Vygotsky's Theory Of The Cognitive Theories Of Language Acquisition

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Theories of Language Acquisition Language acquisition is defined as way in which humans learn to decipher oral language and speak in their . Over the years, many theorist have proposed ideas about the capacity of humans to acquire language. They have sought to answer the questions about how this uniquely human ability is possible. Is language development a learned skill? Is it innate? Is it dependent on social interactions? Four main theories of language acquisition emerged to answer these questions. The divergent theories of the Behaviorist, Nativist, Social Interactionist, and the Cognitive Theories highlight the complexity of language acquisition and the human desire to understand how works.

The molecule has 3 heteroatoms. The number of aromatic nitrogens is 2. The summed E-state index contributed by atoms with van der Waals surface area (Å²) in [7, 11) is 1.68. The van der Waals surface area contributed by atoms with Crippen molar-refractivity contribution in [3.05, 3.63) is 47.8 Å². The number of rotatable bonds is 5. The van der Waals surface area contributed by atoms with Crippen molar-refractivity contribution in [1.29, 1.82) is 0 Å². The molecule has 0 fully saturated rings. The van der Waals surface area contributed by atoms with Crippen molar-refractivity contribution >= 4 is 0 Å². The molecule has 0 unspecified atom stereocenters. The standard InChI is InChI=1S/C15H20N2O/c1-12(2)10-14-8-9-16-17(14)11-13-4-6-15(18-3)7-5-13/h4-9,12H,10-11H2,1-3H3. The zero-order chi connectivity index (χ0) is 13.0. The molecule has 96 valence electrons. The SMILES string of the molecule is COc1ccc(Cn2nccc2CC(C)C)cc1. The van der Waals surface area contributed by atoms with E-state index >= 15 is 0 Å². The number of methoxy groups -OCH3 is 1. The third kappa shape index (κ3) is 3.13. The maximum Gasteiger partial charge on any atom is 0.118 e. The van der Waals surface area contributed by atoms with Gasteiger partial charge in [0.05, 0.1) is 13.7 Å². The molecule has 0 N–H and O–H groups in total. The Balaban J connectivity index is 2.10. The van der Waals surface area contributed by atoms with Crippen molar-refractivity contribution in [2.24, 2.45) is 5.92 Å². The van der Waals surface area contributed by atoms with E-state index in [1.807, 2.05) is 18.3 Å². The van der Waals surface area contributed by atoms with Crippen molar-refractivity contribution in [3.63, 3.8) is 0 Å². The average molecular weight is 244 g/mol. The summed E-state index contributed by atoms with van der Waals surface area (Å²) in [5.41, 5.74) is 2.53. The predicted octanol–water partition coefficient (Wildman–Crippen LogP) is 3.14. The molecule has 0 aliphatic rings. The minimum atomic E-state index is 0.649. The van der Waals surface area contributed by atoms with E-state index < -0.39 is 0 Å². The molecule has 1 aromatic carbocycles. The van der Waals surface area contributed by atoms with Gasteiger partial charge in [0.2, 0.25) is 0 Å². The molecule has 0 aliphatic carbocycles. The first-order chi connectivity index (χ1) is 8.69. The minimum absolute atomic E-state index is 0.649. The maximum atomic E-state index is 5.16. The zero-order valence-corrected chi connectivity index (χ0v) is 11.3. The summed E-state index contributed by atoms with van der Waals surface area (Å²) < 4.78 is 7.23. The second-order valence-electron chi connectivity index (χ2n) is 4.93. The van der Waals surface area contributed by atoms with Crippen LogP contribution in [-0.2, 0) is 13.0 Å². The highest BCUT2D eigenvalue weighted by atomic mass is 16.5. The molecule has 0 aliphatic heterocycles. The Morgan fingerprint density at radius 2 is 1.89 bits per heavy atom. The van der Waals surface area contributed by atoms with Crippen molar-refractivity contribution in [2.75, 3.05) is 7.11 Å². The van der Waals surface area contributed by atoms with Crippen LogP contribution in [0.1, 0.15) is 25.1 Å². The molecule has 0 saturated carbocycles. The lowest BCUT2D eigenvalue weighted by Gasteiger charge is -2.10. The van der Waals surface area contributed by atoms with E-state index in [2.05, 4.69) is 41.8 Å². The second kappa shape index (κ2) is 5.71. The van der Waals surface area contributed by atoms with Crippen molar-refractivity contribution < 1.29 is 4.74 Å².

Theories of Language Acquisition:
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Nativist would argue in opposition to behaviorist that skill and drill practices undermine children’s ability to develop higher order thinking skills. Children have the capacity to generate novel utterances in oral language and by the same train of thought, if given the opportunity, children can develop many varied ideas about concepts and topics. Children are predisposed to wonder and think and figure things out. They only need to be given the opportunity to activate those critical thinking skills. Project based learning is one strategy used in classrooms that adhere to the Nativist View of …show more content…
Vygotsky developed the sociocultural model of learning. In this model, he asserted that development occurred in two stages. First children observed adults communicating, then begin to acquire the ability to communicate themselves. Secondly, he also believed that children learned best when they were interacting with others to solve problems. The ideas of both Vygotsky and Buner were foundational to the Constructivist Theory of

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